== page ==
Spatial and temporal variation in hydrography, chlorophyll, and oxygen of San Juan Channel: effects of local and external factors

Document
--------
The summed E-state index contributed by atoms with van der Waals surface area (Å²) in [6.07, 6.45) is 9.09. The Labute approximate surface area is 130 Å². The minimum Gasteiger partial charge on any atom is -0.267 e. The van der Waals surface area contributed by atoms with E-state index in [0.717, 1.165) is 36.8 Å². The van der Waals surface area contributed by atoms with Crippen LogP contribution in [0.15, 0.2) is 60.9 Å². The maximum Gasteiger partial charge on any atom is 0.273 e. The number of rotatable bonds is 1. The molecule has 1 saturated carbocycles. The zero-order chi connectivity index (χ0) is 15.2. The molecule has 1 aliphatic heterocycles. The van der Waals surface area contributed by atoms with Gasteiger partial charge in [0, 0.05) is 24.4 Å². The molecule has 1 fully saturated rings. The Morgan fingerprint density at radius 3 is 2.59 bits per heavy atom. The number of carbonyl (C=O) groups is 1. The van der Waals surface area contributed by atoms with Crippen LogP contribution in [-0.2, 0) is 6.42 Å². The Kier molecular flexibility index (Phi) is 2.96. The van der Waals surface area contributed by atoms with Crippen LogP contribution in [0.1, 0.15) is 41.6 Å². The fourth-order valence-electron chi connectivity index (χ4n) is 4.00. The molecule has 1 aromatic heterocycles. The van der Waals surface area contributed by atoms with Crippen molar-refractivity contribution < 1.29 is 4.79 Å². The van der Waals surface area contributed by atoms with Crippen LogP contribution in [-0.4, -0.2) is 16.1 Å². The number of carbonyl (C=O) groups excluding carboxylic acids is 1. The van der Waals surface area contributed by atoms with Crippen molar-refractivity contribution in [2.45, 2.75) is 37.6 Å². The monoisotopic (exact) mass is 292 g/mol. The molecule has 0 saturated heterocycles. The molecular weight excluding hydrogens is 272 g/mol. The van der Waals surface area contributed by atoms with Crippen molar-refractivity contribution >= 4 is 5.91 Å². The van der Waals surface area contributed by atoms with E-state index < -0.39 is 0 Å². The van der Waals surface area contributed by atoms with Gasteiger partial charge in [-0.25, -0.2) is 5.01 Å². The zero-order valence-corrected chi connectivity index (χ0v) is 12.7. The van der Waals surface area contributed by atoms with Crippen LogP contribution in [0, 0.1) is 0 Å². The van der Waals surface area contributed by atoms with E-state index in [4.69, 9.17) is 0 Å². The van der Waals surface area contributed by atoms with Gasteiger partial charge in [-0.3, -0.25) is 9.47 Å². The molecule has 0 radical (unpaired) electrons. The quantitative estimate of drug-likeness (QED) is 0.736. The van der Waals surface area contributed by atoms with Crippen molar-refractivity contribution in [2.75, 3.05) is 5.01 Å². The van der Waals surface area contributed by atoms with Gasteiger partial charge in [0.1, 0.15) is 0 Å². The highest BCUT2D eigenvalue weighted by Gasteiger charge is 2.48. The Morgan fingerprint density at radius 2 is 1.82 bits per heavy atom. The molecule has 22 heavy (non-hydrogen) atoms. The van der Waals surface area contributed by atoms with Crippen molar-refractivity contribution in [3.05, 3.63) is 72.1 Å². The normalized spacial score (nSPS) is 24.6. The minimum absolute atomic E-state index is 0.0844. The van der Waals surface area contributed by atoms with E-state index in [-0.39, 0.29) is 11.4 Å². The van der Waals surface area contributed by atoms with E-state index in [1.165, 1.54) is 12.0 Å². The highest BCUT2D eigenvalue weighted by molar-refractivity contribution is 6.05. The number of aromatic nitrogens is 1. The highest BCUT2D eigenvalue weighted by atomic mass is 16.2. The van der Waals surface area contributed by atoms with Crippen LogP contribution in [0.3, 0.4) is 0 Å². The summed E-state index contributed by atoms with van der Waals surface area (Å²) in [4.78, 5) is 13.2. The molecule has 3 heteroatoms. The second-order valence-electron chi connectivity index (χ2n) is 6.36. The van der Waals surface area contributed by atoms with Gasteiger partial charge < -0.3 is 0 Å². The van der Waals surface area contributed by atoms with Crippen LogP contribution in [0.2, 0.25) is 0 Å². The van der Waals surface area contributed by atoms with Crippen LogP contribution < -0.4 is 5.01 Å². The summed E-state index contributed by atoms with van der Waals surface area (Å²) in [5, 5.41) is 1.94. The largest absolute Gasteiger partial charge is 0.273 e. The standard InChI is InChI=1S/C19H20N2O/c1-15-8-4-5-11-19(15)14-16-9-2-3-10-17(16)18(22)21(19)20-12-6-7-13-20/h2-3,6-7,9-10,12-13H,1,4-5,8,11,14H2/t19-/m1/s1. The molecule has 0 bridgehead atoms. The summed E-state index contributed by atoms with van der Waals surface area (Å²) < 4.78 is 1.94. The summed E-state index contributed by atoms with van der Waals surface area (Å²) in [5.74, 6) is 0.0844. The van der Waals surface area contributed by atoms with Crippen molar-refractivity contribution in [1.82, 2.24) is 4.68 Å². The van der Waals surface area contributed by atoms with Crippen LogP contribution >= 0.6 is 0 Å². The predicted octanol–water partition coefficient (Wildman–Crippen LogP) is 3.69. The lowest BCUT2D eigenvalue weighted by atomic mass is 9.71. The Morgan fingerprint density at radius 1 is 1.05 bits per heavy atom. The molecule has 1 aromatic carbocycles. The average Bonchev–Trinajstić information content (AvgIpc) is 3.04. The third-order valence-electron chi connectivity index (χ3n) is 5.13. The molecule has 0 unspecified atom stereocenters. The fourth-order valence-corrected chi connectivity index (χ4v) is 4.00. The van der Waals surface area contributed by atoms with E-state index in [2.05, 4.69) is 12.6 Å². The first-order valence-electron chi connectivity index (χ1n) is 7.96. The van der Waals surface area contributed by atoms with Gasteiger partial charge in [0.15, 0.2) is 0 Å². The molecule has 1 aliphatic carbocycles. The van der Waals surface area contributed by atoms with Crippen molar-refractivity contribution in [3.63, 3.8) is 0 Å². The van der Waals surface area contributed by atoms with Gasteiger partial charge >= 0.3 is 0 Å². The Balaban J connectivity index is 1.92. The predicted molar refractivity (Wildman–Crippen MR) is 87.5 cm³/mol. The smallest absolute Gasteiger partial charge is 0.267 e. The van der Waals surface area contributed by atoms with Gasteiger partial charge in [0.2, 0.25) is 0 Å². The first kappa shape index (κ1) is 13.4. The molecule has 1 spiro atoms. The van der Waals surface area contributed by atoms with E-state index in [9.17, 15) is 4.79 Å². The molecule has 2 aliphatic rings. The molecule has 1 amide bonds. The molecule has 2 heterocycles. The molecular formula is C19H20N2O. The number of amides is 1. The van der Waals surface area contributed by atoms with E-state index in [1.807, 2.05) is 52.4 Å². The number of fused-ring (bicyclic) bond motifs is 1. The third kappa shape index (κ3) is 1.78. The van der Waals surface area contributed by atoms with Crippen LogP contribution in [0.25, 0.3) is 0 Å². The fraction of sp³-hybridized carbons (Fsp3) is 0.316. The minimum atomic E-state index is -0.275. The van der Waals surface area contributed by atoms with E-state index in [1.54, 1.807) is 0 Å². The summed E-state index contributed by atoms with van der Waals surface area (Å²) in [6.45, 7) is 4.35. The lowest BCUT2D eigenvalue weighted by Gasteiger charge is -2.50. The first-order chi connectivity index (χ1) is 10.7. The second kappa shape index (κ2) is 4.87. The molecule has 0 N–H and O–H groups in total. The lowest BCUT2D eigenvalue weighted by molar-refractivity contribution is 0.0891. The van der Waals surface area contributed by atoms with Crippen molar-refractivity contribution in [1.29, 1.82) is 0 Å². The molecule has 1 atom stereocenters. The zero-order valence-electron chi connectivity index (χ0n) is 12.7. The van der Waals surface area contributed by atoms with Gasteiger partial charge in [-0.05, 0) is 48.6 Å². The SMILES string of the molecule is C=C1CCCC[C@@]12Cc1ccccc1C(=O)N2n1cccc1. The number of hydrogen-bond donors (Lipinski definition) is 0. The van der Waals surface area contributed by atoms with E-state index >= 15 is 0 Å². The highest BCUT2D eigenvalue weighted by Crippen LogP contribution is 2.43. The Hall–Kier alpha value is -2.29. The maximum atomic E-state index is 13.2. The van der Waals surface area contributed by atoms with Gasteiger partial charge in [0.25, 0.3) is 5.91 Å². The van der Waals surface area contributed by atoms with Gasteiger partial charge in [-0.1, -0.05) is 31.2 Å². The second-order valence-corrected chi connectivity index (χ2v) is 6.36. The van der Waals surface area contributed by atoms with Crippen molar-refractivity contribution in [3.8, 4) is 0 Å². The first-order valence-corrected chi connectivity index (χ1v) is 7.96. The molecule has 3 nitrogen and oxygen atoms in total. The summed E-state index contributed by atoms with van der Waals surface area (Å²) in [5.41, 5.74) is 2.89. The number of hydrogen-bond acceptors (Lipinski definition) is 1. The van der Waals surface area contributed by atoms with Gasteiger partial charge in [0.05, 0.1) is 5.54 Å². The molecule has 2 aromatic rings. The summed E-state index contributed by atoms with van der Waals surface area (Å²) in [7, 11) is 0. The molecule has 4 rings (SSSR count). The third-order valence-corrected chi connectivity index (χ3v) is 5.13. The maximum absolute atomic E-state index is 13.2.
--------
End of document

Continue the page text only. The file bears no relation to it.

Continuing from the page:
Situated between the Strait of Juan de Fuca and the Strait of Georgia, the San Juan Channel exists as a complex, dynamic, highly productive estuarine ecosystem—receiving oceanic input from the south and freshwater input from the north, respectively. Phytoplankton are highly important to marine ecosystems and studying the interactions between these organisms and the changing physical oceanographic environment is becoming increasingly important—especially in regions of high biological productivity such as the San Juan Channel. Stemming from the decided importance of these interactions, the purpose of this study was to build on our understanding of patterns and drivers of variation in the physical oceanography of the region—with a specific focus on oxygen and chlorophyll. We utilized measurements of temperature, salinity, density, chlorophyll fluorescence, and dissolved oxygen over the water column to assess variation both within fall 2012 and among fall data from 2004 to 2012. Correlations between density, chlorophyll, and oxygen were observed during fall 2012 and oceanic intrusions were seen as far as the north station—prior to the fall transition such intrusions were hypoxic and, presumably, had high CO2 concentrations as well. An observed correlation proposed in 2011 and verified with these data between pycnocline variation and tidal height allows for the quantification of such intrusions. Comparison of the interannual data displayed unprecedentedly high levels of chlorophyll and dissolved oxygen, found during fall 2012. Analysis of the full data set revealed covariance of some variables, such as deep oxygen and temperature, as well as the influence of potential driving factors, such as tides, oceanic input, and Fraser River flow, on the pattern of interannual variation.